Giving patients estimates: Is this a two-edged sword?

Information may be 'confusing and misleading'

Currently, Methodist Le Bonheur Healthcare in Memphis, TN, is "in the infant stage" when it comes to being able to quote prices to patients through its web site, says Jessica Murphy, CPAM, corporate director for patient access services. "But we have done a good bit of research, and believe when we do this it will be a useful product," she says.

The primary reason that the hospital has not yet implemented a point-of-service pricing system available through its web site is that it can be a "two-edged sword," says Murphy.

"Transparent or point-of-service pricing can be very helpful from a customer service aspect, but can also be confusing and misleading," says Murphy. She gives these examples:

If a person is "self-pay" and trying to budget a health care need, the charges shown for services would not reflect any type of self-pay discounting or income-driven charity pricing considerations. 

If the person is covered by commercial or managed care insurance, the actual out-of-pocket expense to the patient depends on the contractual considerations much more than the "charge" for a service. 

Another issue centers around the fact that many health care services don't have "set" charges but, instead, depend on acuity or amount of time and types of resource needed to diagnose or treat the problem. 

At this time, patient access staff handle pricing requests by phone or in person using information from the patient's physician, charge averages, and estimates or specific charges linked to procedural and diagnosis codes. 

"We have designated management team associates who handle these requests and speak with the patients or family members," says Murphy. "This allows special considerations around charges or out-of-pocket expenses to be discussed in a two-way dialogue."

Discussions can 'end badly'

Giving patients inaccurate estimates is one potential pitfall. "We have found ourselves in this untenable situation more often than we would like," says Murphy. "The fact that there are so many variables to take into consideration is a primary reason why price discussions can end badly."

What a physician orders and what is subsequently determined to be what the patient needs can have a significant impact on the charge for services. Other medical conditions a patient has can adversely affect the time or resource needed to diagnose and treat a problem, thus affecting the charges for the services rendered. 

"As we often have to remind ourselves, this is not like going to the corner market and buying a half gallon of milk, where you clearly see exactly what you will pay and there is no room or need for further discussion," says Murphy.  

Murphy extends that analogy to add that if a consumer goes to the register and the milk does not scan for the same amount that was posted, the customer will be angry, distrustful, and want to have the problem resolved immediately. Inaccurately quoting a price for health care services leaves everyone in that same situation, but the dollar amounts are likely to be significant. "This creates a much more intense situation than experienced at the sales register," says Murphy.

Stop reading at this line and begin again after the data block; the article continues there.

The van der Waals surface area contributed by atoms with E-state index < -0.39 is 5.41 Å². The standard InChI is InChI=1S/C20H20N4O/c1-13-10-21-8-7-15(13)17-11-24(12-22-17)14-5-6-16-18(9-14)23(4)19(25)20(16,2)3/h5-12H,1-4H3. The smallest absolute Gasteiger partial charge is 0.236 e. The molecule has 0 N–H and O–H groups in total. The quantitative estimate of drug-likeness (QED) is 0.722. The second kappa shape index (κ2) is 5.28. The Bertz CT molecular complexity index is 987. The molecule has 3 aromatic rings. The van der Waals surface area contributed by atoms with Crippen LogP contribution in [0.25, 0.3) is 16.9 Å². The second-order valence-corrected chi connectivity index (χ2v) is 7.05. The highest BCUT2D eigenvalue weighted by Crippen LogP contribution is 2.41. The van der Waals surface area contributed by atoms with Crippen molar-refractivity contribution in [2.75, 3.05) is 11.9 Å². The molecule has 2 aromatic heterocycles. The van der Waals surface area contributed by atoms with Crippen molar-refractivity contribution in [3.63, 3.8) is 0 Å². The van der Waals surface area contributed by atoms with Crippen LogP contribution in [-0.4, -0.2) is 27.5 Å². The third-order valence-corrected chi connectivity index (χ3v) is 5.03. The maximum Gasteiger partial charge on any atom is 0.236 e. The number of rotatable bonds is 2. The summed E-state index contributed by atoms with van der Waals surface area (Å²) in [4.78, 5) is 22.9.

Murphy says she feels that designating a small number of people to handle these pricing inquiries lessens the chances of miscommunication. 

Patient access staff work with scripting as much of the expected conversations as possible, carefully stressing words such as "estimate" and "based on information available to us today."

"Having conversations around the pricing estimates and expected out-of-pocket expenses requires patience, excellent communication skills, and attention to detail," says Murphy. "Rarely can these conversations be quick and easy. Using good judgment in selecting the persons authorized to handle these requests is the key to effective price quotes and increased patient satisfaction."

Although providing a front end payment expectation is very effective in increasing point-of-service collections, Murphy says that this, too, carries the potential for dissatisfaction and misunderstanding. 

"We work with carefully prepared matrices for our primary managed care contracts which define for patient access a reasonable amount to collect," says Murphy. "We try to collect nearly all of what we expect the patient will pay but not overstate that amount and find ourselves constantly having to refund overpayments."

In addition, the hospital has a clearly stated policy to address self-pay discounts. "We have developed a good process by which the need for charity care can be evaluated and approved in a short amount of time, allowing the patient to be treated with dignity and respect as we provide the medical care he or she needs," says Murphy.

[For more information, contact:

  • Jessica Murphy, CPAM, corporate director for patient access services, Methodist Le Bonheur Healthcare, Memphis, TN. Phone: (901) 516-8162. E-mail: MurphyJ@methodisthealth.org.]